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-   -   Round Trip vs. One Way Flights (https://www.fodors.com/community/air-travel/round-trip-vs-one-way-flights-1684561/)

enewell Jul 27th, 2020 05:37 AM

Round Trip vs. One Way Flights
 
I have an airline credit card with points enough to book a flight from Oregon to Europe, but not enough for the round trip. Will booking that way be a problem? I'm an experienced traveler but have never used points for flights before. Thanks for you expertise in advance!

Gardyloo Jul 27th, 2020 06:06 AM

It's all in the numbers. How much would the return one-way ticket cost, and would it be more than buying some additional miles for your mileage account? Most airline frequent flyer programs sell miles at between US$0.02 and $0.03 per mile, so if you're short, say, 15,000 miles, you could buy enough for $300 or $450 for the return, which MIGHT be cheaper than a stand-alone one-way ticket. A lot has to do with when, for how long, and where you're traveling to.

enewell Jul 27th, 2020 06:39 AM

Thanks, Gardyloo, for the very helpful response. I'm also concerned that having only a one-way ticket could cause problems when entering Ireland or UK.

suze Jul 27th, 2020 07:30 AM

Why wouldn't you purchase the return ticket before travelling?

Immigration doesn't care if you have separate tickets, but they might care if you don't have one at all (I don't really know).


mrwunrfl Jul 27th, 2020 07:36 AM


Originally Posted by enewell (Post 17135632)
Thanks, Gardyloo, for the very helpful response. I'm also concerned that having only a one-way ticket could cause problems when entering Ireland or UK.

You can just show them your other ticket, the one that has you leaving Ireland/EU. if they ask. Buy it before you go to Ireland and you won't have "only a one-way ticket".

mrwunrfl Jul 27th, 2020 07:46 AM

Assuming you will use a US passport, I recommend that you click on the Entry, Exit and Visa Requirements link on this webpage:
https://travel.state.gov/content/tra...s/Ireland.html

That page does mention a "return airline ticket", but that really means showing that you will be leaving (EU, I think) within 90 days. They don't care if you return to USA or go onward to Zambia, just that you leave.

Southam Jul 27th, 2020 09:44 AM

Some airlines will let you book the round trip, apply your points, and tell you the balance you must pay in cash. Then you have a round-trip ticket as if you had paid for the whole thing. If you can't run a test booking with your airline, get in touch with its points program and ask (I prefer to use a telephone when dealing with points).

enewell Jul 27th, 2020 11:21 AM

Thanks for all your answers! Very, very helpful.

Surfergirl Jul 28th, 2020 10:41 AM

enewell, you brought back a really interesting memory for me: the questions they used to pose at immigration coming into a foreign country! Like do you have a return ticket, and how much money are you bringing in to the country. If memory serves, it was around the time the Schengen Agreement was implemented in around 1995 that they stopped acting these questions (even though Ireland and the UK opted out of the Agreement). Or maybe they stopped asking because I'm older now, who knows. Now they just ask me the purpose of the visit and where am I staying, not really caring about my response, it seems. The only other interaction I have with them is my request for a stamp in the passport, since everything is electronic these days.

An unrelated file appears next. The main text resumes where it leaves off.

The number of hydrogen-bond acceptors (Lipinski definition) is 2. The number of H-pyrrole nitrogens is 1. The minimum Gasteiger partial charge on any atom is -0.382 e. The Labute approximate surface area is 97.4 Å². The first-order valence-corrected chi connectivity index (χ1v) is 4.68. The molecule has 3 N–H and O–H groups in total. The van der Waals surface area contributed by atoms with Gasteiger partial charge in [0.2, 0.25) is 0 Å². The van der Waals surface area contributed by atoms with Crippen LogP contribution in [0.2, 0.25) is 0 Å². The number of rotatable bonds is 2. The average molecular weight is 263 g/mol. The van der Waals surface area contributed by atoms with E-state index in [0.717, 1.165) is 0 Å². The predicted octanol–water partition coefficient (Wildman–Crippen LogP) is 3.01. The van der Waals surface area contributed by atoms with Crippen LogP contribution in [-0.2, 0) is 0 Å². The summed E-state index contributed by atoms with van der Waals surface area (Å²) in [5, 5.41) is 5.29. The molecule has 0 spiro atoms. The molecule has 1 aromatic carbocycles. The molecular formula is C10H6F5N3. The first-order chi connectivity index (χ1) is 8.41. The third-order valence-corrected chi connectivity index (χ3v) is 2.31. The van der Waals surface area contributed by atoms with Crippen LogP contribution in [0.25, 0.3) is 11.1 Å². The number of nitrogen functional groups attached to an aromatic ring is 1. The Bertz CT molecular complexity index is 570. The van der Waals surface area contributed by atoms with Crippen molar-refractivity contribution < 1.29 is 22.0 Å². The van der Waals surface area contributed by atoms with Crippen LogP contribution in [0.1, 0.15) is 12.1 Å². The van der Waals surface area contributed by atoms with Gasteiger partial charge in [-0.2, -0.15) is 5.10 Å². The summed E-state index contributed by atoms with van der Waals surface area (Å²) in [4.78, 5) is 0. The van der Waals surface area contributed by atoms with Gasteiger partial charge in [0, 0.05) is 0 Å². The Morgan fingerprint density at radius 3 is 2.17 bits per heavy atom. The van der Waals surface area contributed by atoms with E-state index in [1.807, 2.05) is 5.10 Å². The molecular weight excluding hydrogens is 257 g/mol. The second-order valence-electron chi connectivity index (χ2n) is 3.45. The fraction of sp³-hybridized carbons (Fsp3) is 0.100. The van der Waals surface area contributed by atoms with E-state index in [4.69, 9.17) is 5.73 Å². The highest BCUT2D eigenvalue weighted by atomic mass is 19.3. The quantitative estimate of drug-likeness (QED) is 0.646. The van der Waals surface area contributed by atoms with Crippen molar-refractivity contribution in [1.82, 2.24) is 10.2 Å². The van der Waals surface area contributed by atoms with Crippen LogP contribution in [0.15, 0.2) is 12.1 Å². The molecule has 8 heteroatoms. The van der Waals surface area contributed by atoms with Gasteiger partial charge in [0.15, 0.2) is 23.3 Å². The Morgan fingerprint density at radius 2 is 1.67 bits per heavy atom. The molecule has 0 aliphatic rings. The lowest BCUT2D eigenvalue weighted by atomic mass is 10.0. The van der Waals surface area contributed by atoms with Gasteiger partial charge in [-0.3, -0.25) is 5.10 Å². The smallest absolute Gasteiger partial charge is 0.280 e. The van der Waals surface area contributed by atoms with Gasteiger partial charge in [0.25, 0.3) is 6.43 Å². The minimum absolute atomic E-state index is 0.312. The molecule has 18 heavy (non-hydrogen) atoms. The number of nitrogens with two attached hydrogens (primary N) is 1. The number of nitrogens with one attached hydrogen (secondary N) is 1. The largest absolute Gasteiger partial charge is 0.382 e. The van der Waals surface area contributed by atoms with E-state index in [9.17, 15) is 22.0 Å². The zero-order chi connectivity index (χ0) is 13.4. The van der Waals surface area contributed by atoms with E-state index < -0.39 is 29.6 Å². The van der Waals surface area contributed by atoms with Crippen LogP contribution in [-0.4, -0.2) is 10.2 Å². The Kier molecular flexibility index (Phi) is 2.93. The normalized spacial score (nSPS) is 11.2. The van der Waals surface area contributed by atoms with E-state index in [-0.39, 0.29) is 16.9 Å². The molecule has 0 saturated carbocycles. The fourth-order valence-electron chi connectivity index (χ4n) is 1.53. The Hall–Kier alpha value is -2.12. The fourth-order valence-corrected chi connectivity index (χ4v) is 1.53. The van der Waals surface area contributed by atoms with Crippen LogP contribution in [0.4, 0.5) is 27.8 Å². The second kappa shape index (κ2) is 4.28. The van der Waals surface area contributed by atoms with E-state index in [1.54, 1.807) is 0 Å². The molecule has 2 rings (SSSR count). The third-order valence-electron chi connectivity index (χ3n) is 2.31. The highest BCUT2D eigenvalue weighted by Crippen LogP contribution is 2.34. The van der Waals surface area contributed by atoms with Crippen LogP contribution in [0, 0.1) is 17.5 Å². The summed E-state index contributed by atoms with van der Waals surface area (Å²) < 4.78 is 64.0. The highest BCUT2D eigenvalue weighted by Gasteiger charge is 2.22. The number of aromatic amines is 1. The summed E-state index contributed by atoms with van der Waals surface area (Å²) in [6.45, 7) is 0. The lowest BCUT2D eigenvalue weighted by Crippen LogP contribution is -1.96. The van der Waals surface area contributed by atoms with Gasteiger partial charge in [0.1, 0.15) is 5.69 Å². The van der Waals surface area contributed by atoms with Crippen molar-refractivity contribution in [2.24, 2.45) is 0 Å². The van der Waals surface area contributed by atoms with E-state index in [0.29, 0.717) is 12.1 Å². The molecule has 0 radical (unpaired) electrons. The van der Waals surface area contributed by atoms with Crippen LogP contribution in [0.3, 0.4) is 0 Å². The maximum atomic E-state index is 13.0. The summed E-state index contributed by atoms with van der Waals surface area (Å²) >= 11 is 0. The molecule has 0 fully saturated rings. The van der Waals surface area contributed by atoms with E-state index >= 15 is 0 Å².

mrwunrfl Jul 30th, 2020 08:49 AM

That reminds me of the 30+ minutes of questioning and bag search in 1994 when I was trying to LEAVE Israel on an El Al flight.

annw Aug 8th, 2020 08:37 PM

Nearly every time I book a trip from San Francisco to any European hub, always using miles/points, I book the trip out the moment award tickets open up (often around 335 days before the flight), and then as soon as the dates for a return flight open up, then I book the return.

If they are on the same airline, they will often "connect" the two flights under one confirmation#. But if they don't, it hasn't been any issue. Sometimes I have enough points to fly out on one airline/alliance's award ticket but use another mileage program for the return.

In my younger naive days I would wait until I could book both but by then the outbound award tickets were always gone. I know some open up later but I usually need a sure thing for the return flight. Booking outbound and return separately solved the issue. Never had an immigration problem and never had to prove return flight.

queenypearls Aug 21st, 2020 12:03 PM

What happens to my ticket when I book for round trip and then need to return before or after the date on the return trip?

mrwunrfl Aug 21st, 2020 12:23 PM


Originally Posted by queenypearls (Post 17146031)
What happens to my ticket when I book for round trip and then need to return before or after the date on the return trip?

Probably pay a change fee and a difference in fare, if any. Check that cost vs buying a second one-way ticket.

mlgb Aug 22nd, 2020 06:56 AM

I have never left for an international flight without either an onward flight (not necessarily a return) or a train ticket out of that country.

Did not get asked anything about that in 2018 however I did have an onward ticket.

If you think there is a reason they might be suspicious that you intend to stay, I would have that ticket in hand. The immigration officials often seem to spend more time questioning young travelers IME.

HappyTrvlr Aug 22nd, 2020 01:56 PM

You book the round trip ticket and use miles for as much of the ticket they can pay for and the airline charges you for the rest, a RT ticket.


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